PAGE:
South Africa is home to an estimated 153,000 sex workers who are at high risk of violence, HIV infection and sexually transmitted diseases. The law in South Africa currently criminalizes both the buying and selling of sex.
But rights advocates say the legislation has had a host of damaging consequences, including the denial of healthcare treatment, legal protection and employment rights to sex workers as well as violence by clients and police. In the past few months, groups such as the Sex Workers Education and Advocacy Taskforce (SWEAT), the Commission for Gender Equality and the African National Congress Women’s League have amplified their calls to decriminalize sex work. In August, the country’s parliament held a meeting to consider decriminalization that, if it happens, would make South Africa one of only a handful of countries in the world to lift legal sanctions against prostitution.
Women & Girls Hub spoke with Nosipho Vidima, lobbying and advocacy coordinator at SWEAT, about what decriminalization might mean for South African sex workers.
Women & Girls Hub: What is the nature of sex work in South Africa?
Nosipho Vidima: When we are talking about sex work we are talking about a trade that actually happens everywhere, and it is not an industry that is as dark as everyone thinks. Sex work is work.
The numbers of South African sex workers are difficult to estimate, but sex work is taking place where the service is demanded – in brothels, in homes and on the street. Street-based sex workers face danger from their work locations, clients and police. Brothel-based sex workers also face dangers from clients, but also from exploitation by pimps in some cases. However, in some cases pimps provide security and support to sex workers.
Women & Girls Hub: Why does SWEAT want decriminalization rather than any other model of sex work?
Vidima: There are four main models of sex work around the world, but only decriminalization provides for sex workers to work in safer environments, without arbitrary zoning or regulation, and reduces the human rights violations against sex workers.
Firstly, we want sex work decriminalized because sex work is a victimless crime that often arises out of conditions of economic constraint. South Africa is a poverty-stricken country, women are more likely to be unemployed and the choices available for work are not necessarily going to meet everyone’s financial needs. With decriminalization you create safer working conditions and allow sex workers to access labor laws that protect them.
Secondly, the laws we have around sex work originated from the apartheid era. Their purpose was to segregate white and black people, and thus in instances where a white man was caught with a black woman she was assumed to be soliciting. So this law arose out of moral discomfort with mixed-race sexual relationships. Since then, we know that the views of the public have changed. It’s no longer a question of morality. It’s about recognizing that people deserve their human dignity, and women’s bodies no longer need to be policed.
Decriminalization would also reduce the likelihood of violence and violations such as arbitrary arrests and violence by police and clients by creating a context where sex workers could report these violations and seek justice for them. Sex workers would have a safer environment to work in and would be able to take ownership of their businesses.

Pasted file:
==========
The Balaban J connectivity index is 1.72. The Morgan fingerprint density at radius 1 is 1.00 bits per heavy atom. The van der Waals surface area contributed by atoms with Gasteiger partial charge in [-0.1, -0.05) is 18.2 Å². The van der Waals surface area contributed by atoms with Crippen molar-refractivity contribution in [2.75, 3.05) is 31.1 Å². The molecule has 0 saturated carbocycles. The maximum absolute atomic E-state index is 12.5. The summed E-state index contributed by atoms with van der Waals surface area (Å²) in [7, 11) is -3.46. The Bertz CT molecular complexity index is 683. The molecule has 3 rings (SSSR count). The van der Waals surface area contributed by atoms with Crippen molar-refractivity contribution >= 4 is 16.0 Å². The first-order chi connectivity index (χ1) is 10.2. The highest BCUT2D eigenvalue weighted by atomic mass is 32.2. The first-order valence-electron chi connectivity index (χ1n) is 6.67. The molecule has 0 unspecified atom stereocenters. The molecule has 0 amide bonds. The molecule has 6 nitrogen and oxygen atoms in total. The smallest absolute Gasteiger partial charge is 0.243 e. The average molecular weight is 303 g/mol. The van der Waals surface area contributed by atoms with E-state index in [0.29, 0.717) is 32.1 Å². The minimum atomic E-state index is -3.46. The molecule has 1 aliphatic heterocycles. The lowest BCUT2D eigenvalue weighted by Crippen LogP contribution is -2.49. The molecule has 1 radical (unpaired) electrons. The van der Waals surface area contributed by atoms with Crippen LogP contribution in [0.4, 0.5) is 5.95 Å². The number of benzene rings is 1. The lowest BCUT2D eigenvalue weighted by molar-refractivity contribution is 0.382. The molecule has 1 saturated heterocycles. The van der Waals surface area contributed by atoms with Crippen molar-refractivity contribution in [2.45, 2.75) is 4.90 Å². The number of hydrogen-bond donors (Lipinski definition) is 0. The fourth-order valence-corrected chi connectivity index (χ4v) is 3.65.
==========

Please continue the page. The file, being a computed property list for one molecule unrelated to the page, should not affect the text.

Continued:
Women & Girls Hub: How do you feel about the recent calls from parliament for the decriminalization of sex work?
Vidima: The process of reforming the law around sex work began in 2009 with the South African Law Reform Commission discussion paper. The final report from this project, which has the power to initiate a law reform process, has not yet been released despite having been handed to the Department of Justice and Constitutional Development in 2014. There is the possibility that the report, when it is finally released, will be outdated.
With this in mind, the call from Parliament to decriminalize sex work is definitely a step in the right direction. We would also like to see these issues being raised in the Cabinet so that the ministers of all the departments talk to one another about this issue, instead of working in silos. At the moment, the Department of Health supports the provision of healthcare and contraceptives and the South African National Aids Council has a plan specifically for sex workers, but other departments [justice, the police] continue to arrest sex workers arbitrarily. So there is a need for cohesion in government responses – talking to one department at a time leaves some people behind.
Women & Girls Hub: What do you make of suggestions that decriminalization would lead to an increase in child sex work and the trafficking of women and children, or that sex work is inherently a harmful profession for women?
Vidima: I disagree with these suggestions. In fact, criminalization makes it more difficult for sex workers to report such abuses when they see them. At SWEAT we have had sex workers come in and say, “We have seen underage children practicing sex work and we can’t report it at the police station,” because they’re afraid of being arrested themselves. Criminalization also makes it more difficult for children who have been forced into sex work to report it.
Sex workers in South Africa are particularly vulnerable to violence, and as of August this year we have already had 15 reports of sex worker deaths, 11 of whom were killed by their clients. If the state decriminalized sex work, these sex workers would have been better protected by police.
There are sex workers who want to leave or retire from the trade, and so our calls for decriminalization are accompanied by calls to increase economic and business skills development opportunities for women, so that when they leave sex work they are able to start new careers or run viable businesses.
This conversation was edited for length and clarity.